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Tuesday, October 4, 2022

Move to ensure food safety, hygiene in schools – Mrit News

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Repeated instances of food poisoning, which occurred in consecutive days at Kayamkulam and Kottarakkara, possibly in connection with the mid-day meals provided in schools and anganwadis, have made the government move swiftly to ensure that hygiene and food safety norms are observed strictly in schools.

A high-level meeting called by the General Education and Civil Supplies departments on Sunday decided to hold joint inspections of all school kitchens and surroundings with the officials of Food Safety and Health departments in the next few days.

Apart from awareness classes on food safety and hygiene to students and schools staff, the cooks and helpers in schools will be given special orientation on how food safety and hygiene standards are to be maintained, especially when mass meals are cooked.

Fridays will be observed as dry days in schools when water tanks and drinking water sources and surroundings will be kept clean to ensure that vector breeding sites are eliminated.

Even though a clear link between the food poisoning incidents in the past two days to school meals are yet to be established (sample results from labs are yet to be released), contamination of water sources could be a possibility, Health officials said.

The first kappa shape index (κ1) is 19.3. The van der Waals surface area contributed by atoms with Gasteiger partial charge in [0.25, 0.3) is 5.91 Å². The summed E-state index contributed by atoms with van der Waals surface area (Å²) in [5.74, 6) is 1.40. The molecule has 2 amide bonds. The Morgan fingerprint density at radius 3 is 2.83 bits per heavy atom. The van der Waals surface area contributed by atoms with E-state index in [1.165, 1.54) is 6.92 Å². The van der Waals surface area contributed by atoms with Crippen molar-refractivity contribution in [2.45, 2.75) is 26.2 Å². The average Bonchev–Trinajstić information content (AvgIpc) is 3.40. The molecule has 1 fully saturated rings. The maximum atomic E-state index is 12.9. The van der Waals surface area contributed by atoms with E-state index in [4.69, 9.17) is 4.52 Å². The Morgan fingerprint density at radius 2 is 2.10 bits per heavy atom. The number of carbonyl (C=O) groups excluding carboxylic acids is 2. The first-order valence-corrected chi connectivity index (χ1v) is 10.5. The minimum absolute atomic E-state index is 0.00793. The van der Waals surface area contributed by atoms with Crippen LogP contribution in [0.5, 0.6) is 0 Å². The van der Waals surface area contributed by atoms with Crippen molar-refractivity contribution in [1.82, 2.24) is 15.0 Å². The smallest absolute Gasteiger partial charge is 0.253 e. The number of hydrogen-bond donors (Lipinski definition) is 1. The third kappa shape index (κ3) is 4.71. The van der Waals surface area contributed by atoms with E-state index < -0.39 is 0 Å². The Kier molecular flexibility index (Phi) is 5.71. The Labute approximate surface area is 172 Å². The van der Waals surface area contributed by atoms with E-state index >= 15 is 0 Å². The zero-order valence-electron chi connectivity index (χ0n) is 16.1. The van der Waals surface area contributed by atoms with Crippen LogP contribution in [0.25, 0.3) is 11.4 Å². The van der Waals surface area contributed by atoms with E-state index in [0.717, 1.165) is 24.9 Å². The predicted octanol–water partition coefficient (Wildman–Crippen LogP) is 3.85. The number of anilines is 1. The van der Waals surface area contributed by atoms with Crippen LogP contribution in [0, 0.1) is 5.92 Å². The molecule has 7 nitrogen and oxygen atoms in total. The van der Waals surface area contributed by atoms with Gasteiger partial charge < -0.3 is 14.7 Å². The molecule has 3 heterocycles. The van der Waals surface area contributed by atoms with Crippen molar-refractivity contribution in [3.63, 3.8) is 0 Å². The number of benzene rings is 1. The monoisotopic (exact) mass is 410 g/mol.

As schools had been closed for over two years following COVID-19, cleaning of water tanks and other water sources in schools assume paramount importance to prevent contamination.

Thus an important decision taken at the meeting was to inspect the drinking water sources in all schools in the State within a week, with the help of Kerala Water Authority.

In districts, noon feeding supervisors and sub-district noon meal officers will visit schools from Monday and inspect the school kitchens, vessels used in the kitchen, water tanks, toilets, storage area and food stock.

Norovirus outbreak

Meanwhile, the Health department has confirmed the possible outbreak of Norovirus infection at Vizhinjam, where the virus was detected in the stool samples of two schoolchildren who had been treated for fever and diarrhoea at the local community health centre.

There were reports that more children with similar symptoms had come for treatment. A statement by the Health department said that water samples had been collected from the locality for testing and that control measures had been initiated.

While the virus causes acute diarrhoeal gastroenteritis in children and adults, the outbreaks are rarely serious. However, the outbreak can spread fast if proper precautions are not taken and mass infections can occur. Contaminated water or food is the usual infective agent and the virus spreads through the faecal-oral route, either through the direct consumption of contaminated food or through the careless handling of food by an infected person or care giver.

The prevention is thus routed in good hygiene, Health officials said.

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